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ERIC Number: EJ1040034
Record Type: Journal
Publication Date: 2014
Pages: 10
Abstractor: As Provided
ISSN: ISSN-0037-7996
"Let's Talk about Race": Exploring Racial Stereotypes Using Popular Culture in Social Studies Classrooms
Childs, David Jason
Social Studies, v105 n6 p291-300 2014
Imagery and sounds from television, film, music, the Internet, and other media bombard American youth; dictating to them how they should act, think, or what they should believe. They often do not realize that they find much of their identity and belief systems in messages put forth to them by popular culture (Du Gay 1997; Hall 1997). Young people should think critically about their media choices and reflect on the degree that they shape their identity (Considine 2009; Youngbauer 2013). Even when it comes to the topic of race, the media has messages and values readily available for youth to adopt (Bresnahan and Carmen 2011). Based on the work of many popular musicians, African American identity is associated with violence, misogyny, materialism, and deviancy (Balkaran 1999; Ruffner-Ceaser 2012; West 1993). Other forms of popular culture, such as television and film, communicate the same negative messages. In what ways are black stereotypes perpetuated through popular culture? Can social studies classrooms facilitate conversations about race? This article explores how social studies educators can integrate popular culture into their curriculum to unpack racial stereotypes in American society, thereby helping students become more critically aware of the media they consume and how it impacts their lives and self-image.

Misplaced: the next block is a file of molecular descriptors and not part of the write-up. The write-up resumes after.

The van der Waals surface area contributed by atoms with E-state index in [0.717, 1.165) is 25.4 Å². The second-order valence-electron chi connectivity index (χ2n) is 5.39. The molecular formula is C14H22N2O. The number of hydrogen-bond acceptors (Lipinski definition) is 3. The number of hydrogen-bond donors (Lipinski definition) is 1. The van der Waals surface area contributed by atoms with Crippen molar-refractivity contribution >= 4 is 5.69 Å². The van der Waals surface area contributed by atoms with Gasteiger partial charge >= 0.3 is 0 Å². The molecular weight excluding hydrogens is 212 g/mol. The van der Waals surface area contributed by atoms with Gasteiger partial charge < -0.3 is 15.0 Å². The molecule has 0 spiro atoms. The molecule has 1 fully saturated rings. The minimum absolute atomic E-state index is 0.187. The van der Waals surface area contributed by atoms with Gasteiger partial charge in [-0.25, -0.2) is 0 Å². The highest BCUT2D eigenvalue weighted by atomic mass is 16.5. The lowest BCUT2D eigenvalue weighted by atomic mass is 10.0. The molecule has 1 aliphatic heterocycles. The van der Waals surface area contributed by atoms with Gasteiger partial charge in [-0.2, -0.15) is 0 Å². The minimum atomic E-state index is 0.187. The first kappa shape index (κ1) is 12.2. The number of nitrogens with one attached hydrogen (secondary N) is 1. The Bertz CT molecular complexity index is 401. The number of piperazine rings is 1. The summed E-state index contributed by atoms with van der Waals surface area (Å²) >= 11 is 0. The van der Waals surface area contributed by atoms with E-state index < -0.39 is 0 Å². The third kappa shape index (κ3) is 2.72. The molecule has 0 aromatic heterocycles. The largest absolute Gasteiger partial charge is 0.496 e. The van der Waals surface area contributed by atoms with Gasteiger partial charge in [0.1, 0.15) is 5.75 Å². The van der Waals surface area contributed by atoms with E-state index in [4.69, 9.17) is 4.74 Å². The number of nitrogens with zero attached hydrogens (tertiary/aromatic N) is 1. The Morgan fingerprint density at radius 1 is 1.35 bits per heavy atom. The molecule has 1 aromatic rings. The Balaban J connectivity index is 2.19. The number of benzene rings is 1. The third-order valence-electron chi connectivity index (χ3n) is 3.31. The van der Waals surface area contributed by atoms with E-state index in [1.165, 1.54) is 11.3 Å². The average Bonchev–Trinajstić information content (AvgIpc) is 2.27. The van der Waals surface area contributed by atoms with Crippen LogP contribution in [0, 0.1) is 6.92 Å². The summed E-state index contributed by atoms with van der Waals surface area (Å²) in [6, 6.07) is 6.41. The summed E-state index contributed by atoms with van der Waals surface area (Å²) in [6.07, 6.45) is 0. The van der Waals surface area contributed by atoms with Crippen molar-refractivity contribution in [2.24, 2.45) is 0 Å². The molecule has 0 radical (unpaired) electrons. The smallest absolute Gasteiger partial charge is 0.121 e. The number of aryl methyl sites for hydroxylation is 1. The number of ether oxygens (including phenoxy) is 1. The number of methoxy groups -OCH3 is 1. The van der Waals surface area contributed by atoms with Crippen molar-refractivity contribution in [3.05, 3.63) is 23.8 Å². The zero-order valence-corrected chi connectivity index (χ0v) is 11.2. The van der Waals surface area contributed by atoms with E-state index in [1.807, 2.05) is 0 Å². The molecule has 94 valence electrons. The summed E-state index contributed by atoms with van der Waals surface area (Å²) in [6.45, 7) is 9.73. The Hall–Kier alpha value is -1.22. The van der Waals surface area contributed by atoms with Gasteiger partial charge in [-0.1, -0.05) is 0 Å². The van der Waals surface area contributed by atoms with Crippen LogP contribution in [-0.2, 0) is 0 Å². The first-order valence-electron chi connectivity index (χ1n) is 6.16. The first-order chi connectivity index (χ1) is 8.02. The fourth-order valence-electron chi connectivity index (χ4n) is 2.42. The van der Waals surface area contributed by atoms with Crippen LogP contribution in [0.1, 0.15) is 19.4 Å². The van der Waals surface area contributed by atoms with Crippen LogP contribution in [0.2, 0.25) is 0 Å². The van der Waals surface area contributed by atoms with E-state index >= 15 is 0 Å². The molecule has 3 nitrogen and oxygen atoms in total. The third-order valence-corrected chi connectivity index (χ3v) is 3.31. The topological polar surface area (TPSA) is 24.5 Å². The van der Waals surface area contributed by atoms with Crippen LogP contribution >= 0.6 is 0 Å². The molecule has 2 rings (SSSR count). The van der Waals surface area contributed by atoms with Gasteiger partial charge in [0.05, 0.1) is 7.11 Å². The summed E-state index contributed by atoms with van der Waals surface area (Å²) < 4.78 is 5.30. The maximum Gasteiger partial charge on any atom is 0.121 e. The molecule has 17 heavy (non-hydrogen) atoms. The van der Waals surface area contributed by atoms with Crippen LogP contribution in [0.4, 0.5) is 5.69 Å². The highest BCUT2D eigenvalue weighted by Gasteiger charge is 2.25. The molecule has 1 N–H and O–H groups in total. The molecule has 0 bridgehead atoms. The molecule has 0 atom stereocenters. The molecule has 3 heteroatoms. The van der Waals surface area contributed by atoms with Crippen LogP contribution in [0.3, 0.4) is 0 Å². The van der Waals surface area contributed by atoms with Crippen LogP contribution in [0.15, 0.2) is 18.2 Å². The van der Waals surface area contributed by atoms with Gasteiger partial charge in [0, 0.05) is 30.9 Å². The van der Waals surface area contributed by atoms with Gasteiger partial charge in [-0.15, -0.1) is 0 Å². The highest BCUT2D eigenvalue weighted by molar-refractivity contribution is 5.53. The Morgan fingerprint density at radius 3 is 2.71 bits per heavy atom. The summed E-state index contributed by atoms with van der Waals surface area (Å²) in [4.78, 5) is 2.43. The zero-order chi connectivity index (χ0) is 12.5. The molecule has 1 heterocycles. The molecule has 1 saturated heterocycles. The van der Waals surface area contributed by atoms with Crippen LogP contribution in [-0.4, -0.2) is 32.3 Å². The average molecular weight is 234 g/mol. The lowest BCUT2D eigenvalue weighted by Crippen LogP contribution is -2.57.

Routledge. Available from: Taylor & Francis, Ltd. 325 Chestnut Street Suite 800, Philadelphia, PA 19106. Tel: 800-354-1420; Fax: 215-625-2940; Web site:
Publication Type: Journal Articles; Reports - Evaluative
Education Level: Middle Schools; Secondary Education; Junior High Schools; High Schools
Audience: N/A
Language: English
Sponsor: N/A
Authoring Institution: N/A